Diabetes and Paralysis: Are You at Risk?
Addressing Risk Factors Through Healthy Eating, Exercise and Electrical Stimulation
- By Elisha Bury
- May 01, 2012
First the good news: If you have paralysis, chances are you are going to live a long life. The bad news? A long life means you’ll be at risk for all of those common medical complications that come along with aging — including developing diabetes.
According to Dr. Kevin McCully, director of the Exercise Vascular Biology Laboratory at the University of Georgia’s Department of Kinesiology, there’s one important reason you might be at a greater risk for developing diabetes: you use a wheelchair.
“The lack of physical activity is a key risk factor,” he says, but that’s not the only reason.
People who use wheelchairs often have limited control over their food choices and have an unhealthy diet.
McCully estimates that diabetes is nearly three times more prevalent in someone who is paralyzed versus someone who is able bodied.
“Importantly, people who are disabled are more likely to suffer negative health consequences related to obesity than nondisabled people who are obese,” McCully says.
So, getting control over diabetes is even more important for those who use wheelchairs.
Stimulating the Muscles
Exercise is a great way to reduce weight and thereby lower the risk of diabetes. However, people with paralysis who do not have the use of their legs must work their arms, which is a bit of a problem.
“Arm and shoulder injuries are very common in people with spinal cord injuries due to overuse and to exercising with their arms above their heads, much like a football linemen commonly has shoulder injuries from blocking with their arms out above their heads,” explains McCully. “It is important to be very careful with arm exercise as a shoulder injury could very seriously limit the independence of a person in a wheelchair.”
McCully and other Shepherd Center researchers have found a solution to this issue: electrical stimulation.
The theory is that increasing the size of and endurance in the leg muscles helps the muscles use more sugar from the blood, thereby reducing the risk for diabetes.
In fact, McCully’s current research is determining whether it’s better to increase muscle size or muscle quality or if both are in fact needed.
Participants in this study do either an assisted weightlifting exercise in which leg weights are used to lift 40 times a day, two times per week, or electrical stimulation with a commercial stimulator six times a second for 30 minutes, three times per week. After four months, researchers evaluate the participants' ability to use glucose.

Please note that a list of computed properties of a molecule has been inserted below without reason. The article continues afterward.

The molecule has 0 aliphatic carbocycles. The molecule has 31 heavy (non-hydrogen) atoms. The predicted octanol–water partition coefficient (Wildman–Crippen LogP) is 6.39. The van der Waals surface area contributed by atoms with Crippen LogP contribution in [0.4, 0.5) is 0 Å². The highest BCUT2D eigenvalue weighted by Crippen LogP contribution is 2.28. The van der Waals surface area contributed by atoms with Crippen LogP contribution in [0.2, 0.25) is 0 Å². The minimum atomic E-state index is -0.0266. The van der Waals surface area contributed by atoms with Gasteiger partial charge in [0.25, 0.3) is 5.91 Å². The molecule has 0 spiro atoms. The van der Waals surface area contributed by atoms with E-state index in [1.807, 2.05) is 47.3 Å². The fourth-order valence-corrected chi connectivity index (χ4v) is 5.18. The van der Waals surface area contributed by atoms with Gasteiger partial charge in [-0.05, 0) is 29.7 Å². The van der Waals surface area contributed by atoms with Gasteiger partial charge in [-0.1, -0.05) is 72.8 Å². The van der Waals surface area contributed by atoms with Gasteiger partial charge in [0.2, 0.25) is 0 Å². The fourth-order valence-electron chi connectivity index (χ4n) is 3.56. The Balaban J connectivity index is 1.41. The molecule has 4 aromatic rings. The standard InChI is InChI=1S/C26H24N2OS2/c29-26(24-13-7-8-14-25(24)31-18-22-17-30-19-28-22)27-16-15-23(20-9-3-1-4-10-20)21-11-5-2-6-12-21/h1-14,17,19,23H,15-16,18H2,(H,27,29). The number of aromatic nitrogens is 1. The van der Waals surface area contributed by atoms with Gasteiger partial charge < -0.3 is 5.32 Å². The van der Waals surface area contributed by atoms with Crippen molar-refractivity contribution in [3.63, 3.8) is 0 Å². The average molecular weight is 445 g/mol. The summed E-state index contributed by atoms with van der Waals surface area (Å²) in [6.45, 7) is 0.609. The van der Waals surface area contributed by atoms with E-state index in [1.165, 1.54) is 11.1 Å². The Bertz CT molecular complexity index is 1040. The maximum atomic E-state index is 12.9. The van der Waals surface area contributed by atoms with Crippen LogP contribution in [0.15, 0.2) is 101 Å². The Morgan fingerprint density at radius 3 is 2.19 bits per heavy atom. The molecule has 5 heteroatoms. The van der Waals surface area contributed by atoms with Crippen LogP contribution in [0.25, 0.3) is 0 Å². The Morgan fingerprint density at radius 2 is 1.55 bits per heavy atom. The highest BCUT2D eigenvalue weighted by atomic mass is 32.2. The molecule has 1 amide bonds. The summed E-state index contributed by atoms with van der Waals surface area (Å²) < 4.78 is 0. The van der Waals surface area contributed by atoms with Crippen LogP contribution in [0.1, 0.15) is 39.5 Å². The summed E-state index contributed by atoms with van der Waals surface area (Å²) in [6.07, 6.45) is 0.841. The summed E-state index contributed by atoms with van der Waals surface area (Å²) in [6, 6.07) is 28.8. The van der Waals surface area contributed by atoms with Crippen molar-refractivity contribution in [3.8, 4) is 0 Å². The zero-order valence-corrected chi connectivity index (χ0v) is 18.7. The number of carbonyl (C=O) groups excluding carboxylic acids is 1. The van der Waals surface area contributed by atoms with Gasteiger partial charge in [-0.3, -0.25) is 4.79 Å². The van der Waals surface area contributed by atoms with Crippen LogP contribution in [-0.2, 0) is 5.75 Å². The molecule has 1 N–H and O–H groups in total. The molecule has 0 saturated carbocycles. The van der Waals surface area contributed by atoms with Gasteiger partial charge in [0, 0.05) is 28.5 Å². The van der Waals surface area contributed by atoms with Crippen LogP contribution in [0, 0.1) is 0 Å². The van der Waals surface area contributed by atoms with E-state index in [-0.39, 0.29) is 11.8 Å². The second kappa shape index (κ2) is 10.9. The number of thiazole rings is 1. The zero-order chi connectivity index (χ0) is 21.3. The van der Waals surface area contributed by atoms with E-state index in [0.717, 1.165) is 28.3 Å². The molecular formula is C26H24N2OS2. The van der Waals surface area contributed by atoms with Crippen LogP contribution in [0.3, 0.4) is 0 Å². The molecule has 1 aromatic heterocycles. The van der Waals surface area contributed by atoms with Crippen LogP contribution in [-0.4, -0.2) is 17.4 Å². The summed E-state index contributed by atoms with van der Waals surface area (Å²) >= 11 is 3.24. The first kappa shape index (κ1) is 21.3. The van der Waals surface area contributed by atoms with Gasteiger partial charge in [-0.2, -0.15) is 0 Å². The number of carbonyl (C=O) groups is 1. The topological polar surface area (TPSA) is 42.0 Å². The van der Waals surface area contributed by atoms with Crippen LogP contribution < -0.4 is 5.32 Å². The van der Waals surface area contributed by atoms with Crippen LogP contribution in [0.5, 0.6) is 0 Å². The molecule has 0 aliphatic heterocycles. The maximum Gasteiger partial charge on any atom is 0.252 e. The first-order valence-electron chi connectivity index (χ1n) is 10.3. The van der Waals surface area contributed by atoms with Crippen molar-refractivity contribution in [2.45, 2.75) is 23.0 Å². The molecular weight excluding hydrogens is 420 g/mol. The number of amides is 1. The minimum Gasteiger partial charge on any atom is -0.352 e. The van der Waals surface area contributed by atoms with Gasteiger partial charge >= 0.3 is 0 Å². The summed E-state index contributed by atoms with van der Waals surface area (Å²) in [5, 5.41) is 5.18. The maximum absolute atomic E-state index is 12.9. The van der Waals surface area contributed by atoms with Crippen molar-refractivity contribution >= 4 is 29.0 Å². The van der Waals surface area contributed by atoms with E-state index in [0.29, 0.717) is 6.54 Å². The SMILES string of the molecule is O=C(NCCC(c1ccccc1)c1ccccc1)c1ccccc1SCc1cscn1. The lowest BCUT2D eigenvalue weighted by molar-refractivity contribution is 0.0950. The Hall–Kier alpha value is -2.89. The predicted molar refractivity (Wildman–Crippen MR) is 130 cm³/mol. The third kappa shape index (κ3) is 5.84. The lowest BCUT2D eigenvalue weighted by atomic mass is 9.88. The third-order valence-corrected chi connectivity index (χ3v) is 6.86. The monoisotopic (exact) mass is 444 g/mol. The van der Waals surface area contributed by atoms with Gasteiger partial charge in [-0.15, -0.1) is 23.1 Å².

Currently electrical stimulation is recommended only for people with partial paralysis.
“With complete paralysis, the stimulation is not considered to be worth the effort,” McCully says. “Our experiment is testing whether electrical stimulation training has enough health benefits to be recommended for everyone with a spinal cord injury who has paralyzed their leg muscles. This assumes there aren't other medical reasons that would make the stimulation unsafe, but our study could lead to new guidelines on how to help people with spinal cord injuries remain healthy and avoid expensive healthcare treatments.”
What Can You Do to Lower Your Risk?
Even if you’re not a candidate for electrical stimulation, getting daily exercise can do a lot to improve your weight and regulate glucose. Make healthier food choices and figure out a way to incorporate low-fat food and plenty of fruits and vegetables — especially dark leafy greens, beans, peas and whole grains — into your meal plan.
A Diabetes Prevention Program study showed that people at high risk for type 2, or adult-onset, diabetes could delay and possibly prevent the disease by losing 5 to 7 percent of total body weight through regular exercise and healthy eating.
If you have trouble preparing your own food, an occupational therapist might be able to show you some kitchen modifications and tools to help you be more independent in the kitchen. You might also enlist the aid of a nutritionist who can show you how to plan and prepare healthier versions of your favorite dishes.
Electrical stimulators are available but require a doctor’s prescription. McCully warns that doctors might not approve the purchase of an electrical stimulation device for someone with a complete spinal cord injury.
To find out more about McCully’s work, visit Facebook and the Exercise Vascular Biology Laboratory's Web site. You can also contact McCully via e-mail.
To find out about diabetes prevention, visit the Centers for Disease Control and Prevention's Web site on diabetes.
Elisha Bury is the editor of The Mobility Project. She can be reached at firstname.lastname@example.org.